British university to pay Jewish student over anti-Semitic harassment


(JTA) — A Jewish law student in Britain subjected to anti-Semitic abuse will receive about $1,300 from York University along with a public apology from its student union.

The payment to Zachary Confino is reported to be the first of its kind for a British university. The apology reportedly will be published online.

The settlement was reached after the intervention of the university’s minister, Jo Johnson, who is the brother of former London mayor Boris Johnson.

Confino said he was subjected to the abuse from fellow students for over two years and the university did not intervene to help. He said he suffered from about 20 such incidents during each of his second and third years of law school.

The stress from the incidents ruined his experience at the university, Confino told the British media, and prevented him from achieving a degree with top honors, which he narrowly missed.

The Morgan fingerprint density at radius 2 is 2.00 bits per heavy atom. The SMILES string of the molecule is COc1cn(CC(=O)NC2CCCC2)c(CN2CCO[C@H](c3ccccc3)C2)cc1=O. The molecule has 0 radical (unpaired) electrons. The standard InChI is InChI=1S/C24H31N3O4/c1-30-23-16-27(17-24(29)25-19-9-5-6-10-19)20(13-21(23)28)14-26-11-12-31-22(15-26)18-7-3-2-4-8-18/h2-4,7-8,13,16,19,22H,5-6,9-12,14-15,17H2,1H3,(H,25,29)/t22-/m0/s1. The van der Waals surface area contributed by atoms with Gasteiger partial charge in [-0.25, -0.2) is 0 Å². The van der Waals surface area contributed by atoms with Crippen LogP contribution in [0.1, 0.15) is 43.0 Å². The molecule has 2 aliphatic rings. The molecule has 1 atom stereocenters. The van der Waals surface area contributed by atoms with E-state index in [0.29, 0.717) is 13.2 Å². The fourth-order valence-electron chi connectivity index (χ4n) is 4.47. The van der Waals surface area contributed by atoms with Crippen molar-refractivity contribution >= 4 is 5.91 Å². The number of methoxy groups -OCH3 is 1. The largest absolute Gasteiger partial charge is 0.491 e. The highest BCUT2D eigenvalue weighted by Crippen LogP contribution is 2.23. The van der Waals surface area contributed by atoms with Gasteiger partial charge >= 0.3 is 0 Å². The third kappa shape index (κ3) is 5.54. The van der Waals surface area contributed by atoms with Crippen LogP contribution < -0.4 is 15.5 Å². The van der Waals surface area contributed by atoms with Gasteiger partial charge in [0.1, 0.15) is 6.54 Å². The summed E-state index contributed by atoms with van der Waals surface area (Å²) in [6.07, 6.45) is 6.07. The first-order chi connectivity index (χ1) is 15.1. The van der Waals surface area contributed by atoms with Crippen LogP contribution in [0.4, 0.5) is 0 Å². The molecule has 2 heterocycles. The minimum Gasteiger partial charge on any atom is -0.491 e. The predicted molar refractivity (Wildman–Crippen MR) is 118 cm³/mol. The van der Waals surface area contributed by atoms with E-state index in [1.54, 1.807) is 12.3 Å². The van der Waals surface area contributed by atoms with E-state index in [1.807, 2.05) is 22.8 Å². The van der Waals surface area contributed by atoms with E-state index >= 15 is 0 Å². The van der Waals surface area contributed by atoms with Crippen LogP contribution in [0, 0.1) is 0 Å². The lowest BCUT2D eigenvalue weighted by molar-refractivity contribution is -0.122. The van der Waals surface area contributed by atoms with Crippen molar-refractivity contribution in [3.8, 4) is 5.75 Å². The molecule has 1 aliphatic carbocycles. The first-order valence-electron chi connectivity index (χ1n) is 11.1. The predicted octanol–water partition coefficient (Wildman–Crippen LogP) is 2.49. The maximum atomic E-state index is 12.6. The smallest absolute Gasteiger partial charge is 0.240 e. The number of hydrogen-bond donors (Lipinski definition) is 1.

Among the reported anti-Semitic abuses, Confino was called a “Jewish prick” and an “Israeli twat,” and was told that Hitler was “on to something,” The Guardian reported.

Confino had opposed a student union motion to boycott Israeli goods and leafleted against a staging at the university of the anti-Israel play “Seven Jewish Children,” dealing with Israeli rocket strikes on Gaza, by the Palestinian Solidarity Society.

“The University is committed to preserving the right to freedom of expression while also combating anti-Semitism, Islamophobia and any other form of race hate. We welcome students from all backgrounds, faiths and nationalities in our diverse community,” a spokesperson for the university said in a statement.

The university said it had acted as a mediator between Confino and the student government.

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